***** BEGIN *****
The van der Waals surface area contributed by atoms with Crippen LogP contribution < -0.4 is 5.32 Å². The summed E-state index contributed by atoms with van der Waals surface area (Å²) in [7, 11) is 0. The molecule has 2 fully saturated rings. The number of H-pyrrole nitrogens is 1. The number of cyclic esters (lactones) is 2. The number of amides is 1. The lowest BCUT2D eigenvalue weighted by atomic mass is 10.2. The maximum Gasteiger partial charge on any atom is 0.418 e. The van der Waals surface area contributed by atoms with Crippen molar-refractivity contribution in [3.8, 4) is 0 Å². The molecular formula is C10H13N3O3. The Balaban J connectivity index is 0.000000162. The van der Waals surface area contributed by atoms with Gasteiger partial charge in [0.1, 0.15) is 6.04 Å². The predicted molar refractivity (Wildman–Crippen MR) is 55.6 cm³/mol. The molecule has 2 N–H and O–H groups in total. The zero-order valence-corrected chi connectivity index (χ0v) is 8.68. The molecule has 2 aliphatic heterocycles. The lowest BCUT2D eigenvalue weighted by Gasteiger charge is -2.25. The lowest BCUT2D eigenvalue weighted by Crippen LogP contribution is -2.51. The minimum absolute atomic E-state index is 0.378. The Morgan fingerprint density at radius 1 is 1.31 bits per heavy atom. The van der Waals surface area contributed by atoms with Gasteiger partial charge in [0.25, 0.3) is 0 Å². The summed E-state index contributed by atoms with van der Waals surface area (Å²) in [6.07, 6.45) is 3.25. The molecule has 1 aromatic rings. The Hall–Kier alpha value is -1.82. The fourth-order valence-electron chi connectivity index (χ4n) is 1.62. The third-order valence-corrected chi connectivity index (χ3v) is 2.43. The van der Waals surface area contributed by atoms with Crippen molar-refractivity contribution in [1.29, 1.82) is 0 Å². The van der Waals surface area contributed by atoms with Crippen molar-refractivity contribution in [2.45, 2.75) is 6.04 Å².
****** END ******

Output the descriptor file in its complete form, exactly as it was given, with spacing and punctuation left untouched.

The van der Waals surface area contributed by atoms with Crippen LogP contribution < -0.4 is 5.32 Å². The summed E-state index contributed by atoms with van der Waals surface area (Å²) in [7, 11) is 0. The molecule has 2 fully saturated rings. The number of H-pyrrole nitrogens is 1. The number of cyclic esters (lactones) is 2. The number of amides is 1. The lowest BCUT2D eigenvalue weighted by atomic mass is 10.2. The maximum Gasteiger partial charge on any atom is 0.418 e. The van der Waals surface area contributed by atoms with Crippen molar-refractivity contribution in [3.8, 4) is 0 Å². The molecular formula is C10H13N3O3. The Balaban J connectivity index is 0.000000162. The van der Waals surface area contributed by atoms with Gasteiger partial charge in [0.1, 0.15) is 6.04 Å². The predicted molar refractivity (Wildman–Crippen MR) is 55.6 cm³/mol. The molecule has 2 N–H and O–H groups in total. The zero-order valence-corrected chi connectivity index (χ0v) is 8.68. The molecule has 2 aliphatic heterocycles. The lowest BCUT2D eigenvalue weighted by Gasteiger charge is -2.25. The lowest BCUT2D eigenvalue weighted by Crippen LogP contribution is -2.51. The minimum absolute atomic E-state index is 0.378. The Morgan fingerprint density at radius 1 is 1.31 bits per heavy atom. The van der Waals surface area contributed by atoms with Gasteiger partial charge in [0.25, 0.3) is 0 Å². The summed E-state index contributed by atoms with van der Waals surface area (Å²) in [6.07, 6.45) is 3.25. The molecule has 1 aromatic rings. The Hall–Kier alpha value is -1.82. The fourth-order valence-electron chi connectivity index (χ4n) is 1.62. The third-order valence-corrected chi connectivity index (χ3v) is 2.43. The van der Waals surface area contributed by atoms with Crippen molar-refractivity contribution in [1.29, 1.82) is 0 Å². The van der Waals surface area contributed by atoms with Crippen molar-refractivity contribution in [2.45, 2.75) is 6.04 Å².